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Sue Guinn Legg

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86th Appalachian Fair gives thrills, competition, fun

August 21st, 2012 8:45 am by Sue Guinn Legg

86th Appalachian Fair gives thrills, competition, fun

The Appalachian Fair swung into action Monday for its 86th annual run at the regional fairgrounds in Gray.
Monday was School Day at the fair and with K-12 students admitted free until 6 p.m., the midway was milling with young thrill seekers within an hour of the gates’ opening at 3.
Fifteen-year-old Kristen Williams and her friends, Shane Fritz and Lexie Campbell with the Future Farmers of America at Johnson County High School, were rushing to make the most of the midway rides Monday afternoon before their 5 p.m. rotation in the livestock show ring where the girls were helping out with the cattle judging. Their early arrival put them in line with the first of this year’s fairgoers to take a turn on the James H. Drew Exposition’s newest ride, the X Factory.
“It was awesome. It was critical. It was wet,” Campbell said as the trio made their exit.
“It’s an exciting piece,” Midway Manager James Graybeal said of the new vertically revolving gondola with water jet fountains that spew up beneath its riders’ feet. Produced in the Netherlands by KNG manufacturing, makers of the scream-raising Cyclops, Graybeal said the X Factory made its debut at the traveling exposition’s final fair date of 2011 and, like the Cyclops, has quickly become a favorite with teenage riders.
Back on the midway after a one year hiatus, the Drew Exposition’s tallest and most visible ride, the Seattle Wheel, was once again elevating riders nearly 100 feet above the fairgrounds. Newly painted and refitted with colored lights and mirrored striping along its wishbones, Graybeal said the gracious old Ferris wheel was built for the Seattle World’s Fair in 1962 and to this day remains the only one of its kind. Its appearance in the Elvis Presley film, “It Happened at the World’s Fair,” is memorialized by the empty white seat at the ride’s entrance bearing the names of Presley and Vicky Tiu, a co-star in the 1963 film.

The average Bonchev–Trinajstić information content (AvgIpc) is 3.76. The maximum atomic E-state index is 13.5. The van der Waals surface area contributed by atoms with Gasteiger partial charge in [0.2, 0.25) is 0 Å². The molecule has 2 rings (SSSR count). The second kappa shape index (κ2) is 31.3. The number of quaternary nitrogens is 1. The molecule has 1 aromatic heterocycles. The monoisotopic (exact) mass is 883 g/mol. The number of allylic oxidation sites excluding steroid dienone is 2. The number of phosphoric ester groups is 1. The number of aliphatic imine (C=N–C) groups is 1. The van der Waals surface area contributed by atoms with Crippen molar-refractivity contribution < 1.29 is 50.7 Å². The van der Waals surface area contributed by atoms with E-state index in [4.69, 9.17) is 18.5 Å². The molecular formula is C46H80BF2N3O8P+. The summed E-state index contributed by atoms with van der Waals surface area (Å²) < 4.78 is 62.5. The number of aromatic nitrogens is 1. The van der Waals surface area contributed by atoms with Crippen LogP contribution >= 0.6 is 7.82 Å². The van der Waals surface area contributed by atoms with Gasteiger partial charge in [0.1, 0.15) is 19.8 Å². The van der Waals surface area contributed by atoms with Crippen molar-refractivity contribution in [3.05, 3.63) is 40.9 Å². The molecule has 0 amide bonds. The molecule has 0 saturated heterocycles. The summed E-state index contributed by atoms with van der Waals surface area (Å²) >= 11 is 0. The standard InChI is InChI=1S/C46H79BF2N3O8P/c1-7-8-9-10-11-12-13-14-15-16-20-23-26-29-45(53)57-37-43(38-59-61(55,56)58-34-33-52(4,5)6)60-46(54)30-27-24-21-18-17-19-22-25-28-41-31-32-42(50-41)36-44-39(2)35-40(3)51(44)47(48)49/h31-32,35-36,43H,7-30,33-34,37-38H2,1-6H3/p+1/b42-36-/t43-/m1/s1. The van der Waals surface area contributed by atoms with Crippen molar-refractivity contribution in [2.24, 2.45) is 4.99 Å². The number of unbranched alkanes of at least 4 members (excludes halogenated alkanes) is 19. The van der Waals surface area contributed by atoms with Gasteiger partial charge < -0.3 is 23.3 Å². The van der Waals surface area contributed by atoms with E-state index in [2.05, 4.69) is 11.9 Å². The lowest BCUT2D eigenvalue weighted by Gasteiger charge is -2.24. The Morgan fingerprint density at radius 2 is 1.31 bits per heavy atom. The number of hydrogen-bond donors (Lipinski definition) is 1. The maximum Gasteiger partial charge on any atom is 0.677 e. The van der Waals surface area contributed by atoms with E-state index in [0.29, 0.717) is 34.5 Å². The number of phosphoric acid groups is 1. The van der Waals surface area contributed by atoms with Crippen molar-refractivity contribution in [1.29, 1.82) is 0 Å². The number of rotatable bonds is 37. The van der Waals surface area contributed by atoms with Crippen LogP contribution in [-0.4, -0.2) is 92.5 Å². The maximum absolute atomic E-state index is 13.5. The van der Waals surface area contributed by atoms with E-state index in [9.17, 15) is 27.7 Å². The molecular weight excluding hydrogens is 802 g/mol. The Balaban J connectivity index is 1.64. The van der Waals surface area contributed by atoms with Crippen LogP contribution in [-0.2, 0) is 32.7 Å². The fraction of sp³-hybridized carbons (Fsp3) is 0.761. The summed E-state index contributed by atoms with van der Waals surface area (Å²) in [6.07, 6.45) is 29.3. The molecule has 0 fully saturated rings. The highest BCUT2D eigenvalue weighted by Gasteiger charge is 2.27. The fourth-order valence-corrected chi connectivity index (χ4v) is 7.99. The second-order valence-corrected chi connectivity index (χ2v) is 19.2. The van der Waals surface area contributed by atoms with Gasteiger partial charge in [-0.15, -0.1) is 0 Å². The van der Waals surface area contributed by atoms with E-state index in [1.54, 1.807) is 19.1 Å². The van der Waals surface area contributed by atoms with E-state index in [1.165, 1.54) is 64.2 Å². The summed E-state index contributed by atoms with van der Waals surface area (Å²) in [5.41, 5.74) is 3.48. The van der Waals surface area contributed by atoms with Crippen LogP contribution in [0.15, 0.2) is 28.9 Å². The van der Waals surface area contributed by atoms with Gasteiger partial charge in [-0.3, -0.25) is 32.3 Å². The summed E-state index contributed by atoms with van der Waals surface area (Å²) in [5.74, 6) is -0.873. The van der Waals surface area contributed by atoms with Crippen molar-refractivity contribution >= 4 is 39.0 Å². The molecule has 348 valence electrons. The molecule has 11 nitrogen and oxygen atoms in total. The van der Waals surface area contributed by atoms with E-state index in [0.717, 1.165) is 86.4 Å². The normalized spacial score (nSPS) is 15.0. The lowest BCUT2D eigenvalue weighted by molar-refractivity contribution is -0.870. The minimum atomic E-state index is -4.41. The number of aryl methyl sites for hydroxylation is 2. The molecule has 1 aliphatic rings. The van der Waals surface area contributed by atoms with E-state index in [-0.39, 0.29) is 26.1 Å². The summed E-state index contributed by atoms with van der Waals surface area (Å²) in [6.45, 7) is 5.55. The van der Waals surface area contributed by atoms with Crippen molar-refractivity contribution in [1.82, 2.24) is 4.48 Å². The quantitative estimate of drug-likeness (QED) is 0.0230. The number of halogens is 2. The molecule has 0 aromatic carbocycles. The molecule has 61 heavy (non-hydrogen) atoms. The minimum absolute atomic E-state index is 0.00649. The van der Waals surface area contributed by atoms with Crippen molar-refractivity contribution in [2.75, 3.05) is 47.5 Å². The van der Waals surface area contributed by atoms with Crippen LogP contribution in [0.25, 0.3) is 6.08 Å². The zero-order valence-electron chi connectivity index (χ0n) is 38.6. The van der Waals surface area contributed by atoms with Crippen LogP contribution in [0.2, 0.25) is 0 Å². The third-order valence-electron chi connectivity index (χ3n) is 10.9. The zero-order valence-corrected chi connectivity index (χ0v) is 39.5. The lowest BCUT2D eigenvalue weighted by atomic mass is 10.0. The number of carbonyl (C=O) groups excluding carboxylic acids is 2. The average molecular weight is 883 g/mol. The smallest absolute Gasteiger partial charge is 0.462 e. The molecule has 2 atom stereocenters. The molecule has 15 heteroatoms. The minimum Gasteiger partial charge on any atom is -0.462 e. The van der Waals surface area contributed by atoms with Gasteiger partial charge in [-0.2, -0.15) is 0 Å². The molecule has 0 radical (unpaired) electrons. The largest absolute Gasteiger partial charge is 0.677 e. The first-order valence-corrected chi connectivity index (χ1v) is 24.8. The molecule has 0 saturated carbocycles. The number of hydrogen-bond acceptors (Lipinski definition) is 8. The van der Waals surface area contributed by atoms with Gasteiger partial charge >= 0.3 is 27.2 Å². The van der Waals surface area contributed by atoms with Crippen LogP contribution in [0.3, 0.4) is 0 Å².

The Flying Circus, the spinning swing ride that filled in for the Seattle Wheel at last year’s Appalachian Fair, was also back on the midway Monday, sporting a new set of hand painted canopy panels that Graybeal said were several months in the making. “That’s a real classic piece. A lot of (rides) are going with computer graphics but it took the artist about four months to hand-paint that one,” he said.
“Pretty good. It made me dizzy,” 13-year-old Jayden Stevens critiqued after a spin on the Flying Circus with his friends from Gray School, Tyler Fletcher and A.J. Simerly, and Daniel Boone High School sophomore Hayden Reese.
Graybeal said there are about 34 rides to test fairgoers’ steel on the midway this year, 50 or more midway games to select from and about 15 mostly family-owned carnival food wagons to choose from. “For a lot of people, carnival food is their favorite thing on the midway,” he said.
Tonight is Second Harvest Food Drive Night at the fair with tickets for two free midway rides available for the donation of five cans of food for the food bank. Donations may be made and free ride tickets picked up at Gate 1 and Gate 5, located at the top of the midway and adjacent to the fairs’s main stage. The offer is limited to four 5-can donations per family.
Thursday will be Senior Americans Day and Tennessee Family Community Education Clubs Day at the fair with all seniors age 60 and older admitted for $4, and everyone with a FCE card admitted for free until 6 p.m.
Saturday’s final day of the fair will feature one hour of free fair admission and free midway rides for all from 10 to 11 a.m., and two-for-one ride tickets from 11 a.m. to 6 p.m.
This fair’s lineup of Main Stage musical entertainment kicked off Monday night with a performance by country star Jake Owen. Uncle Kracker will be the main stage performer this evening, followed by Tenth Avenue North, a contemporary Christian group, on Wednesday, Kellie Pickler on Thursday, Hunter Hayes on Friday and bluegrass artists Dailey & Vincent on Saturday.
Hannah Everhart, 17, of Daniel Boone High School, won the annual Fairest of the Fair.
Her parents are Kathy and Conrad Everhart.
The Little Miss Fairest of the Fair pageant is today. Former Miss Johnson City Jessica Nixon and Retroville will perform on the Museum Stage Wednesday and will be followed by a local talent contest on Thursday, Savannah Jack on Friday and Taylor Cochran on Saturday.
All concerts are free with general fair admission. For reserved seating or more information, call the fair office at 477-3211 or visit www.appalachianfair.com.

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